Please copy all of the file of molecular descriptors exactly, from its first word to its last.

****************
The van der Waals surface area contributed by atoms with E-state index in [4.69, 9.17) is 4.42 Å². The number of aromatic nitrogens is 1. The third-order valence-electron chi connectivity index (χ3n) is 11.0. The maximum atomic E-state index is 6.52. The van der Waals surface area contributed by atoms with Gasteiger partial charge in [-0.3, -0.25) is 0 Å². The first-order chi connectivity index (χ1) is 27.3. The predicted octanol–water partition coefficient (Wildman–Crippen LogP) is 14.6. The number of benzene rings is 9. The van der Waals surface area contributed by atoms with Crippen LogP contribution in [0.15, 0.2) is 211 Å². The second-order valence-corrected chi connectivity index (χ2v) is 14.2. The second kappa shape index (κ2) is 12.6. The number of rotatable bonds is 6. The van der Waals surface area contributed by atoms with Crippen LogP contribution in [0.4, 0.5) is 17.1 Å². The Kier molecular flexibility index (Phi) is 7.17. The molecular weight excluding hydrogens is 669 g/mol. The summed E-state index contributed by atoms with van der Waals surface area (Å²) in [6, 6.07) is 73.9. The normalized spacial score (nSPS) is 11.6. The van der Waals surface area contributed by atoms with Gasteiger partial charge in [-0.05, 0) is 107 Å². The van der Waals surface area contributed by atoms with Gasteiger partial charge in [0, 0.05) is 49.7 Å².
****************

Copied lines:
The van der Waals surface area contributed by atoms with E-state index in [4.69, 9.17) is 4.42 Å². The number of aromatic nitrogens is 1. The third-order valence-electron chi connectivity index (χ3n) is 11.0. The maximum atomic E-state index is 6.52. The van der Waals surface area contributed by atoms with Gasteiger partial charge in [-0.3, -0.25) is 0 Å². The first-order chi connectivity index (χ1) is 27.3. The predicted octanol–water partition coefficient (Wildman–Crippen LogP) is 14.6. The number of benzene rings is 9. The van der Waals surface area contributed by atoms with Crippen LogP contribution in [0.15, 0.2) is 211 Å². The second-order valence-corrected chi connectivity index (χ2v) is 14.2. The second kappa shape index (κ2) is 12.6. The number of rotatable bonds is 6. The van der Waals surface area contributed by atoms with Crippen LogP contribution in [0.4, 0.5) is 17.1 Å². The Kier molecular flexibility index (Phi) is 7.17. The molecular weight excluding hydrogens is 669 g/mol. The summed E-state index contributed by atoms with van der Waals surface area (Å²) in [6, 6.07) is 73.9. The normalized spacial score (nSPS) is 11.6. The van der Waals surface area contributed by atoms with Gasteiger partial charge in [-0.05, 0) is 107 Å². The van der Waals surface area contributed by atoms with Gasteiger partial charge in [0, 0.05) is 49.7 Å².